The home computer system is a mix of old and new. We've got a new desktop that's operating on Windows 7 after its seven-year-old predecessor hit the electronics graveyard with the blue screen of death; a six-year-old laptop running on Windows XP that doesn't project through the speakers anymore because of a design flaw that severed the speaker wire that's located in the laptop hinge (thanks for nothing, Dell); an eleven-year-old Brother laser printer, which is our stalwart workhorse and shows no signs of giving up the ghost; and a one-year-old multi-function Canon printer that I love having because I can scan everything and release myself from under the mountain of paper that comes cross my desk every week. And all of these are connected wirelessly, although because the Brother printer (a gift from my parents when I moved to Chicago and got rid of the old dot-matrix printer that had seen me through college) is as old as it is, it has a parallel port connection, so several years ago I bought a Netgear PS101 print server to connect it to the router at the time.
We've had DSL and a wireless network for several years. After experiencing some "range" issues since moving to a larger space, and connection speeds that felt like dial-up dipped in molasses when several of our bandwidth-hogging devices are connected at the same time, I finally decided to upgrade us to a router with a (supposedly) wider broadcast signal and dual bandwidth to keep up with our burgeoning wireless needs, and opted for a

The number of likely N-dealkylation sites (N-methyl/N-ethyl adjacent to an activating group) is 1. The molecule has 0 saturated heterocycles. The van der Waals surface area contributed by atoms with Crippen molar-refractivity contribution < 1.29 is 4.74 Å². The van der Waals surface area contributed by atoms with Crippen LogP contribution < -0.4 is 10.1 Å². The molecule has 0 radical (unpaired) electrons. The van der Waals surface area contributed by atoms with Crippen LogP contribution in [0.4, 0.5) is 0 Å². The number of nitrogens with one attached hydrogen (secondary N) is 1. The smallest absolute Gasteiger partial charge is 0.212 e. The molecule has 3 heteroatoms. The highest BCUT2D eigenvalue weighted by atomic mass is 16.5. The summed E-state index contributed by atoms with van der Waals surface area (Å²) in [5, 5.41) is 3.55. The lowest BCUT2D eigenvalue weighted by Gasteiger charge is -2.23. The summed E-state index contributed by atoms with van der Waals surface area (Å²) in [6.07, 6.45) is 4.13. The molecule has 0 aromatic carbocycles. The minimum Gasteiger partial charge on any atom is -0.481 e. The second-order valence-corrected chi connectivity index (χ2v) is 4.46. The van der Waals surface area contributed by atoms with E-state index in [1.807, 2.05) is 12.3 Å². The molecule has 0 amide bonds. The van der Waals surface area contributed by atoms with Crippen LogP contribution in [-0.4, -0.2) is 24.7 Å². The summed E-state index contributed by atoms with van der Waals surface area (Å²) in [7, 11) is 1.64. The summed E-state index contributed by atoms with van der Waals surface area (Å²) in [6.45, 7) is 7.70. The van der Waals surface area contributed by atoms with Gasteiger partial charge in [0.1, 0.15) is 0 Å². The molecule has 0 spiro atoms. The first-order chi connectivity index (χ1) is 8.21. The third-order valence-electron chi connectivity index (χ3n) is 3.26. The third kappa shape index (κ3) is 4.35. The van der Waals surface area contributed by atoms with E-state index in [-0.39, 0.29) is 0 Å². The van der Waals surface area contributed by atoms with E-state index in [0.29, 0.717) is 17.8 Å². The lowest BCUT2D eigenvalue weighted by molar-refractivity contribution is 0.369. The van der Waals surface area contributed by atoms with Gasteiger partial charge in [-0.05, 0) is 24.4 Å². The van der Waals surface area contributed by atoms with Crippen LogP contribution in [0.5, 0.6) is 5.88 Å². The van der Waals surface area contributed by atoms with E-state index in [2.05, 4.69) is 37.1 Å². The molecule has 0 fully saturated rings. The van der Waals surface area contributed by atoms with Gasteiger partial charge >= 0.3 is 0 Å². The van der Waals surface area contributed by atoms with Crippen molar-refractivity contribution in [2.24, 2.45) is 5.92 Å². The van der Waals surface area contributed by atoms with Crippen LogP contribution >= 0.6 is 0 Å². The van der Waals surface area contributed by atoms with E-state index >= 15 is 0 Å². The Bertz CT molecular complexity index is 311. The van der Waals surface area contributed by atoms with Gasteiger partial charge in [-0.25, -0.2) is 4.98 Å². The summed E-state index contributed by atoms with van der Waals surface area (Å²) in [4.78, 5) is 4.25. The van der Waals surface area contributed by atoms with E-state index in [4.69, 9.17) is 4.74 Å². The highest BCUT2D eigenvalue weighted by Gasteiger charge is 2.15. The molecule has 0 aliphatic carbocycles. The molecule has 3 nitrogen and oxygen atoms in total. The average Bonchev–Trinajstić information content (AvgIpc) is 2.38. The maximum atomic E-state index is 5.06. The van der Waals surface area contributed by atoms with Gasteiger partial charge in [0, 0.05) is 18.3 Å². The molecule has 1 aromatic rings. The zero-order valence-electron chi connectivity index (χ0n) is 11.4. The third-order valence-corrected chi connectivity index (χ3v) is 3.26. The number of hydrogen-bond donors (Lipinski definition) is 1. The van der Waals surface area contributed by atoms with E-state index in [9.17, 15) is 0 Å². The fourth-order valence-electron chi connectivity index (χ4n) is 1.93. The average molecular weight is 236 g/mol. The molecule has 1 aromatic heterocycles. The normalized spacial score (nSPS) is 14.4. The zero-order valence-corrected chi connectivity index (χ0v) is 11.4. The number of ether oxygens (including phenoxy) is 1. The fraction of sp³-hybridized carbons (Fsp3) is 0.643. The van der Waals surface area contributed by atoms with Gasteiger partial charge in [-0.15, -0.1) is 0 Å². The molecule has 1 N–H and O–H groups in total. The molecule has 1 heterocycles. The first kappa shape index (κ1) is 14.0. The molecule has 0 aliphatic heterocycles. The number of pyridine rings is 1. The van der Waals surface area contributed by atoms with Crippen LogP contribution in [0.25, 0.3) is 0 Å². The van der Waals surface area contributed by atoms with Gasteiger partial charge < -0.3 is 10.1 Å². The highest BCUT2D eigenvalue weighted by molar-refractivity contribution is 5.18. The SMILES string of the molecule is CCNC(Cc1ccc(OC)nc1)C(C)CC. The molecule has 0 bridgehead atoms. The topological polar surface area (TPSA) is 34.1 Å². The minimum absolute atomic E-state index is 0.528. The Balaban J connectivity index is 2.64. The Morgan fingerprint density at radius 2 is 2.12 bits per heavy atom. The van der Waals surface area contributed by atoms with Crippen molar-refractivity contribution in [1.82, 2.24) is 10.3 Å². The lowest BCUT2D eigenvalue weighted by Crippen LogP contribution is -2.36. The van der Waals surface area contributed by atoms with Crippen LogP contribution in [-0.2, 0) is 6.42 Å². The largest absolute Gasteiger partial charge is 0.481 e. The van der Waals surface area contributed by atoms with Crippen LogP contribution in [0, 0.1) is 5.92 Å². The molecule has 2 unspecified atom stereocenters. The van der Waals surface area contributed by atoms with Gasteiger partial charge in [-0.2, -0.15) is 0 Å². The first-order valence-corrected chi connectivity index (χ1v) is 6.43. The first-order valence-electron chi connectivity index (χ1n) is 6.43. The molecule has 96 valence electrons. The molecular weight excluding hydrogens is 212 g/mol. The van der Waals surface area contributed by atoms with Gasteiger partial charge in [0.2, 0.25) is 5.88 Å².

The one where you have to take out blocks from the bottom and put them on the top, without the whole stack coming down? That's kinda how I felt when trying to install the new router yesterday, because it never seems to be as simple as just plugging something in and pushing the "on" button. Nope, just like Jenga, it's one teeny-tiny move away from all crashing down. At least that's how it felt to me. And since all of our networked paraphernalia were working, you're probably wondering why I would have bothered with a new router and possibly upset the networking cart. Well...I've been asking myself the same question since last night. Is faster internet speed really worth it? You can guess where this is going.
While it was easy enough to physically unpack and set up the new router with its requisite cables, it wasn't until several hours laters (including an hour on the phone with Netgear support) that I was actually able to get a decent wireless signal that wouldn't keep bumping me offline, because I had simply downloaded a newer version of the router firmware (as prompted by the router). And after changing IPs and subgateways and IMGs and drivers and ports and god-knows-how-many-other settings (that I had to get from the support guy and not from the hopelessly unhelpful installation guide), I believe I have finally gotten the new router to work, and have gone around the house changing all the wireless settings on our myriad bandwidth-hogging devices.
Except - I cannot seem to print wirelessly from the laptop. And because the PS101 is an "end-of-life" (i.e. discontinued) product, they don't offer any tech support on it. The weird thing is that the laser printer is working from the desktop, but not from the laptop, so clearly the PS101 is still working. I'm sure I just need to tweak the IP from the laptop or something, but right now I'm exhausted by the whole thing, so I'm going to give up for now. If we need to print anything in the coming week, well, it'll have to be from the desktop until I have renewed patience.
But at least the internet is working. Otherwise, how else would I get to tell you this lovely tale?